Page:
How to Care for a Chipped or Broken Tooth

Dentures or implants are a personal choice that should be made thoughtfully and in collaboration with your dentist. Find out more about the variations in cost, care, and other factors. Visit us today Affordable Dental Implants in Ellenbrook today!

Dentist Ellenbrook

How to Choose Dentures or Implants and Why

Price, preference, and the condition of your jawbone and remaining teeth all play a role in determining the best solution.

Dentures and implants both have advantages and disadvantages, so talk to your dentist about all of your options. Dentures and implants aren’t the only options; dental bridges are another option.

Dentures and implants both serve the same goal in the end. They:

  • Assist you in chewing things that you would not be able to eat otherwise
  • Support the muscles of the face
  • Give you a pleasant smile
  • Improve your communication, raise your self-esteem, and lessen your self-consciousness

There are, nevertheless, significant distinctions between the two dental treatments. Before you make a selection, examine the following advantages and disadvantages of each strategy.

Dental Implants

Before a dental implant may be placed, a diseased root must be removed. Once the root has been removed or has already been removed, a hole is drilled into the jawbone.

A post is a metal prosthetic root that is inserted deep into the bone. A crown will be placed to the top of the post when the bone has begun to develop around it, locking it in place.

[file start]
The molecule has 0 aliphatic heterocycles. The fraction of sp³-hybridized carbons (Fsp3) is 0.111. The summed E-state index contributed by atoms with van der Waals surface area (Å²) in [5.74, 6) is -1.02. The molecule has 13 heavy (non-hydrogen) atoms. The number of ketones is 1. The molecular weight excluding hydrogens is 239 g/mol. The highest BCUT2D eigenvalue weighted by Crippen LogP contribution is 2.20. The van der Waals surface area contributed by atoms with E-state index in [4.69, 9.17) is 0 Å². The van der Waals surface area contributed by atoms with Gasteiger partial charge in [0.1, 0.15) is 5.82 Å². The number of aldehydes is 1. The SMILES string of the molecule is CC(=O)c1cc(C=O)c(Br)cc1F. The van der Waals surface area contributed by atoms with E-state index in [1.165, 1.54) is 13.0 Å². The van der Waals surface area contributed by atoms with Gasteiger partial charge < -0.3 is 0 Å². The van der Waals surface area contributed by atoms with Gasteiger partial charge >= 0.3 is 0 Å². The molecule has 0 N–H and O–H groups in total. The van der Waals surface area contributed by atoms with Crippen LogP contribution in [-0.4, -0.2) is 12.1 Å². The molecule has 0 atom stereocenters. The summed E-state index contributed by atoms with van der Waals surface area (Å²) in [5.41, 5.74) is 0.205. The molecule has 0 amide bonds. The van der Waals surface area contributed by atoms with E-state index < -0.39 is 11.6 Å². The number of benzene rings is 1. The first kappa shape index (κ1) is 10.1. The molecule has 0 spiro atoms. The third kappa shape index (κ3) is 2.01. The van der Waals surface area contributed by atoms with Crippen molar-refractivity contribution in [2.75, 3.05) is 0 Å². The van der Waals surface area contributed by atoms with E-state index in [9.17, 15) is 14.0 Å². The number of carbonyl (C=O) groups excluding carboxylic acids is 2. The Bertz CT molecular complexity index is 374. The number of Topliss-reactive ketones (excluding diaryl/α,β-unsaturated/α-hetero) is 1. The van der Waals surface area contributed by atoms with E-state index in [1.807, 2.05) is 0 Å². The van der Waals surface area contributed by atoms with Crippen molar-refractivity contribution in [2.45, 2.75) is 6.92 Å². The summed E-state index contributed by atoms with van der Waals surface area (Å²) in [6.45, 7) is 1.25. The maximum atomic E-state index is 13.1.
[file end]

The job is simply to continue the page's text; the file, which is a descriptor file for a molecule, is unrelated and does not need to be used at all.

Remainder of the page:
It might take a few months for the post to be ready for an abutment, which is the component to which the crown will be attached. The abutment is sometimes installed at the same time as the post.

The abutment is then fitted with a crown, which is a prosthetic tooth that matches the surrounding teeth.


Dentures are removable false teeth that can fit your mouth no matter how much bone you have. Dentures can be complete sets that replace all teeth on the upper or lower jaws, or they can be partial dentures that replace a few missing teeth. Partially dentures are what they’re called. When dentures are needed to replace all teeth, an impression of the upper or lower gums, or both, is taken first.

Your dentist will examine your bite and the alignment of your upper and lower jaws before fabricating your dentures to ensure that the length of the dentures is appropriate for chewing and speaking.

After that, your dentist will receive a preliminary pair of dentures from a lab. Before a final set of dentures is constructed, the dentures will be put in your mouth, and any necessary alterations to the alignment or length of your teeth will be done.

Dentures are made to look like real teeth and gums and are secured to your gums with a unique adhesive.

Dental Implant VS Dentures: Which is More Comfortable?

Because dental implants are easier to maintain than dentures, they require fewer visits to the dentist. You’ll never have to worry about your dental implants slipping out when speaking or laughing in public. They’re also more comfortable and natural-looking than dentures.

Ellenbrook's Dentist

Dental Implants vs Dentures: What’s Right for You?

Missing teeth are not only bad for your mouth, but they’re also bad for your health. They can also affect your overall health and self-confidence. There’s no need to feel embarrassed if you lack teeth. Tooth loss is fairly prevalent, not only among the elderly but even among the young.